This was the phrase I shot back to a dear colleague during an especially excited brainstorming session regarding our vision for a summer camp for girls that would combine technology and social justice, similar to what Arizona State University is doing with their Compugirls program.
I’m not going to comment at length on the connection between P and B. Instead, I invite you to think about it. My brain is going a mile a minute, casting about for snippets of Pedagogy of the Oppressed and that great Bill Gates biopic starring Anthony Michael Hall, Pirates of Silicon Valley.
It almost sounds like the beginning of a really bad cocktail-party joke: “What do a Brazilian educational activist and an American technology entrepreneur have in common?”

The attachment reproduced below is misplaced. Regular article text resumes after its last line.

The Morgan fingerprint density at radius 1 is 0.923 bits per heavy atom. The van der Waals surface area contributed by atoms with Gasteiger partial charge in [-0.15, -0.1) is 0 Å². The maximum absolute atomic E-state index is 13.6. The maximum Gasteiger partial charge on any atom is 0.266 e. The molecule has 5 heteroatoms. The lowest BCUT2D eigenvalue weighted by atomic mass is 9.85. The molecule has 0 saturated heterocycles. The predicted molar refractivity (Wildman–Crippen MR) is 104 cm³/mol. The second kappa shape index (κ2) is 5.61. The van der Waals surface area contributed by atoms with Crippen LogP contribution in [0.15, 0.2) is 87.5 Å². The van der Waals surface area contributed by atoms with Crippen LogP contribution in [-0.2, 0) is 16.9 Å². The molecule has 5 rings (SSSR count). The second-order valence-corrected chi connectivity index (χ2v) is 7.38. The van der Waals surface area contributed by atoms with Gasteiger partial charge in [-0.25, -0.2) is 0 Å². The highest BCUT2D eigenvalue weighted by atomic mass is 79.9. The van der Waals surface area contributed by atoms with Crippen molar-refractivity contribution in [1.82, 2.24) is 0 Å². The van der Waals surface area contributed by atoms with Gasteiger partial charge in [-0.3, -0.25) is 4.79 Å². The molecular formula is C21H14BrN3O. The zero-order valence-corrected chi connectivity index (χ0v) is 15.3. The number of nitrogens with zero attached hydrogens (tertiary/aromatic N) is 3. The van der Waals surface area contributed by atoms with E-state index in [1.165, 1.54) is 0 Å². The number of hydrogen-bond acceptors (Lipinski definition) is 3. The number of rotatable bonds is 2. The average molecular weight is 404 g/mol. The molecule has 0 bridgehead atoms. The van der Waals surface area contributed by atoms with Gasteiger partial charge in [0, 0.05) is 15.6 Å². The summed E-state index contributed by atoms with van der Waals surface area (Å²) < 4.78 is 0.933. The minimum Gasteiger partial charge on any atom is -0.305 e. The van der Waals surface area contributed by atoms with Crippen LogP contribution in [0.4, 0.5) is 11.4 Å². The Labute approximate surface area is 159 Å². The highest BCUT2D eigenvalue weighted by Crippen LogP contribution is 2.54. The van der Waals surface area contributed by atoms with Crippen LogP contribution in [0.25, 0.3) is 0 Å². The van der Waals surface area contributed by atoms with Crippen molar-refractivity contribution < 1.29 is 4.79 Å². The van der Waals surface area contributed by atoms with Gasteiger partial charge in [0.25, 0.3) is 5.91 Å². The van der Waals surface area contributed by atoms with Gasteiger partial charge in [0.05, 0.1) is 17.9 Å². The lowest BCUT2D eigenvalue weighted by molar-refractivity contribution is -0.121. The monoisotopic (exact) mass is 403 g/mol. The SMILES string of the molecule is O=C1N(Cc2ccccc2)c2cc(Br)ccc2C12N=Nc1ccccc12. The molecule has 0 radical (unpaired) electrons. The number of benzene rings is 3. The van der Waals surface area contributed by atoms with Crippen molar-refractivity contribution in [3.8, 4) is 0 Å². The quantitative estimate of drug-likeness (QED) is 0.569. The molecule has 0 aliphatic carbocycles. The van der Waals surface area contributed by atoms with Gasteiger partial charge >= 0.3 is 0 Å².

But it’s really not a joke. At least, it doesn’t have to be.
“But it’s really not a joke. At least, it doesn’t have to be.”
B has claimed a lot of space for himself—and his products—in the world. Whether you love PCs or hate ‘em, there is no denying that innovation, combined with the kind of interminable drive Gates in known for, has resulted in some pretty awesome transformations to our world.
P taught people how to claim space for themselves. Space that they deserve and should rightly and doggedly pursue.
B might very well never had made something of himself had he not, somehow, acquired a strong sense of his own self-efficacy.
P taught people self-efficacy, which is the foundation of transformation:
“Education either functions as an instrument which is used to facilitate integration of the younger generation into the logic of the present system and bring about conformity or it becomes the practice of freedom, the means by which men and women deal critically and creatively with reality and discover how to participate in the transformation of their world.”